Chapter One

The sun was high overhead and the day getting warmer by the time the large ship disappeared from view leaving many of the men feeling somewhat disorientated. Others clearly decided to move on as quickly as possible.

Thomas walked slowly towards the figure hidden behind the tree. He didn’t want to scare the lad off; he looked so skittish. “Hello!” he said, offering the young man a gentle smile. “My name is Thomas Fields.”

Soft, grey eyes stared into the face of the wide-shouldered man and finding the encouragement he so desperately needed, the boy let out a soft sigh of relief. ‘I can do this,’ he thought and drew in a deep breath. “M-my name is Galen Deon Manara.”

“It’s a pleasure to meet you, Galen, even in these trying circumstances.” Thomas extended his hand. “I thought I’d go and help get some of these crates opened so we can see what they’ve left us to work with. Would you like to come with me?” he invited, having heard the stutter but not mentioning it.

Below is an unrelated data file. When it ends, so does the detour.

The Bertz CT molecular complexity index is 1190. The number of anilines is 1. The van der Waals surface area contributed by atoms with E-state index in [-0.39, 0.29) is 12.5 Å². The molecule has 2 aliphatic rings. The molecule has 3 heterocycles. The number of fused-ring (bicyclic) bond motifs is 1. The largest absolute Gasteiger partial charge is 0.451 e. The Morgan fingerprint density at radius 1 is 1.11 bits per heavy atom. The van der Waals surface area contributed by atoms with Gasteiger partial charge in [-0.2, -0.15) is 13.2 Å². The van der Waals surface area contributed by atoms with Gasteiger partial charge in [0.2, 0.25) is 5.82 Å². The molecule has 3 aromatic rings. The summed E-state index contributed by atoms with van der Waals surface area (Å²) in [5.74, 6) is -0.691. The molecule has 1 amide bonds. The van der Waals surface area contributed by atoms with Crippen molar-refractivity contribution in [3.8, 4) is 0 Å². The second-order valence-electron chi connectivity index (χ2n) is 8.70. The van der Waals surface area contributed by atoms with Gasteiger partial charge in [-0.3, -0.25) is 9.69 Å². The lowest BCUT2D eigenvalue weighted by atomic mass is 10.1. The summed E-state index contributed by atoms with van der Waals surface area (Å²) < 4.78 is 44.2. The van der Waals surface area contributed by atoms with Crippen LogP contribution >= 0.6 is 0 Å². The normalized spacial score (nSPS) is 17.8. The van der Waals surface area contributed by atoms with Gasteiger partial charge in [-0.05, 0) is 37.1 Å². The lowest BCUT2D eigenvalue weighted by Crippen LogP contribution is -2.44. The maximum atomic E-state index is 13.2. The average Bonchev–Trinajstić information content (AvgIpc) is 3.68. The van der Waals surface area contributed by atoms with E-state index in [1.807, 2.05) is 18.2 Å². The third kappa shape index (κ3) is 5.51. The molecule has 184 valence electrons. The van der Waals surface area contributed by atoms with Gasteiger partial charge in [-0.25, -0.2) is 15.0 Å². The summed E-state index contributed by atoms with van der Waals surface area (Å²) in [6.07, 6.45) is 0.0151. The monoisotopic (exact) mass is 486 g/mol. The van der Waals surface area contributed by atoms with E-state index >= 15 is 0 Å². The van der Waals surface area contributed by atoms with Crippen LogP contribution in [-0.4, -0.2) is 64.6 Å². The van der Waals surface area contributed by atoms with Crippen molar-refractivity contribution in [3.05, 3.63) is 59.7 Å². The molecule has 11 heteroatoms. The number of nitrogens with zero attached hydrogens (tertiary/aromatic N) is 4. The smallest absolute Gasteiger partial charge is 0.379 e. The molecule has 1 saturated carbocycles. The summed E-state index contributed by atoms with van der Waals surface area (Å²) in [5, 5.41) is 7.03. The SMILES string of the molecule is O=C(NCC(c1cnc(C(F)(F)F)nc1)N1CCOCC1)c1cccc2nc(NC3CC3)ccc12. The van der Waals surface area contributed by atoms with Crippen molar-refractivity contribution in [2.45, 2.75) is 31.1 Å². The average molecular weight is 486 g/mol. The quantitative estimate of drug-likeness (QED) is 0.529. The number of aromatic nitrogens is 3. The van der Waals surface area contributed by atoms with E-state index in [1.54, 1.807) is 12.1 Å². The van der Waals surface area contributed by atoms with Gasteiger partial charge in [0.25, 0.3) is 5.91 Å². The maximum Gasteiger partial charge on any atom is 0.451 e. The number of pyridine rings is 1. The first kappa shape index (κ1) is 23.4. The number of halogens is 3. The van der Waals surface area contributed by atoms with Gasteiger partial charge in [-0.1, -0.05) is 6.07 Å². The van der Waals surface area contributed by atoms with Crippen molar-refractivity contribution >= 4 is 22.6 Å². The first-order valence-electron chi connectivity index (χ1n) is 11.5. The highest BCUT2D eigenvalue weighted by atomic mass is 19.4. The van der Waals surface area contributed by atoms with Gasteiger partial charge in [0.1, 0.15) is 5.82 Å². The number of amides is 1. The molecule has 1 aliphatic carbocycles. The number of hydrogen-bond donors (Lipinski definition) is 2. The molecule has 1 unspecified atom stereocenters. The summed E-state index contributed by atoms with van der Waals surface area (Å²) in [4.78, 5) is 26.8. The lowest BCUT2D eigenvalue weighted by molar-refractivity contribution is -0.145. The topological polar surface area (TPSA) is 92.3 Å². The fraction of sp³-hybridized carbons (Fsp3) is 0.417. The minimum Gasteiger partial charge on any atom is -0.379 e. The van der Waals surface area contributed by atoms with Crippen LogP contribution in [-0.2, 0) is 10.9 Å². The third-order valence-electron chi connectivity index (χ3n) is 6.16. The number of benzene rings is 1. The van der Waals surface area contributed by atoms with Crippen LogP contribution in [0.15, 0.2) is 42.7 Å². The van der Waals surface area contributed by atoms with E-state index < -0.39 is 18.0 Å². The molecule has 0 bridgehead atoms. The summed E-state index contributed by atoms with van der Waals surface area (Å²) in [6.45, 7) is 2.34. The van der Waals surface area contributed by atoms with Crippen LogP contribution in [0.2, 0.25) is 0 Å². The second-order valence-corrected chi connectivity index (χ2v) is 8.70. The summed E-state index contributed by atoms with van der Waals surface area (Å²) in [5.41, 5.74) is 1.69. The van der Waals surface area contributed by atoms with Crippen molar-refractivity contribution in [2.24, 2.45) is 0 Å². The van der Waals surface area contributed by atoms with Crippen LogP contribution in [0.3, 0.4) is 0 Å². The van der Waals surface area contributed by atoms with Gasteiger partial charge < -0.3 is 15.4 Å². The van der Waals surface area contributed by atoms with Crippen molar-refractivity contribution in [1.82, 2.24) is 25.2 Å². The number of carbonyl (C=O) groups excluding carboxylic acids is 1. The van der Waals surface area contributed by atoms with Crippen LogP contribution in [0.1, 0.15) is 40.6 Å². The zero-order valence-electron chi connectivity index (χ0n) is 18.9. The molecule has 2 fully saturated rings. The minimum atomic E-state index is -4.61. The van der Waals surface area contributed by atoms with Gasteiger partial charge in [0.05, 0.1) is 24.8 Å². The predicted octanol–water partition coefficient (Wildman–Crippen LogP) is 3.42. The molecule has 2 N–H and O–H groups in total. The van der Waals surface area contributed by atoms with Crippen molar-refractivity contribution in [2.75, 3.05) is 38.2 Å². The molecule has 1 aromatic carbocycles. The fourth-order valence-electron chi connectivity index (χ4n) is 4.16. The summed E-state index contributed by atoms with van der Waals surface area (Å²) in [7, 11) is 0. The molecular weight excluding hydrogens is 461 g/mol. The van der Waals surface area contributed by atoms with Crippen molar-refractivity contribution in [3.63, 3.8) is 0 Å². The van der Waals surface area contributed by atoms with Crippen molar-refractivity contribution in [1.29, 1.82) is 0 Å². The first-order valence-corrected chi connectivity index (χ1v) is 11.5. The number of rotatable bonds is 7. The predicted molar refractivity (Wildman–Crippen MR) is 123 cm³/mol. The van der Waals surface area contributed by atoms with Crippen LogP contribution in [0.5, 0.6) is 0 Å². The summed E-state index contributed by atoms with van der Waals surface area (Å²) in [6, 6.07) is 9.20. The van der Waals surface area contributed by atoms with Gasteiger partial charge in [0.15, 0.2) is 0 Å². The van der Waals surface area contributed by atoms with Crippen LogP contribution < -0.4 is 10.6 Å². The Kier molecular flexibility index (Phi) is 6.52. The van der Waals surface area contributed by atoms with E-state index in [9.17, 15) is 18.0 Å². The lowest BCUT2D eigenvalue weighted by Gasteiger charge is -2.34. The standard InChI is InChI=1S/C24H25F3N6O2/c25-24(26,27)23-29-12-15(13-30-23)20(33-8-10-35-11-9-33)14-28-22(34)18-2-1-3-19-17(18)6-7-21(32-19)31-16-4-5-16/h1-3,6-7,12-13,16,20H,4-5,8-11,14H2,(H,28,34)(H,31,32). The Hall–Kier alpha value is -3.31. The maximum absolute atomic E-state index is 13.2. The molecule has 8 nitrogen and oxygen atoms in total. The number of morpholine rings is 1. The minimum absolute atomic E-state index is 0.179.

A little self-conscious of the filthy state of his person and clothing, Galen at first didn’t respond. ‘Aah, why should I worry about my appearance? We’re all in need of a good clean-up,’ he reminded himself as he shrugged his shoulders and with a shy crooked grin, wiped his hand off on his overalls and accepted the one offered in friendship. “Yes, b-but I’d really like to take care of those goats as soon as p-possible.”

“Do you have experience with animals, Galen? Farm boy, were you?” Thomas asked as he took Galen’s smaller hand in his own. The young man’s hand felt cold and damp.

“Not exactly a farm-boy. I grew up on my p-parents vineyard, b-but w-we had lots of animals too.” Galen tried to speak slowly, wanting so badly for the words to come out right.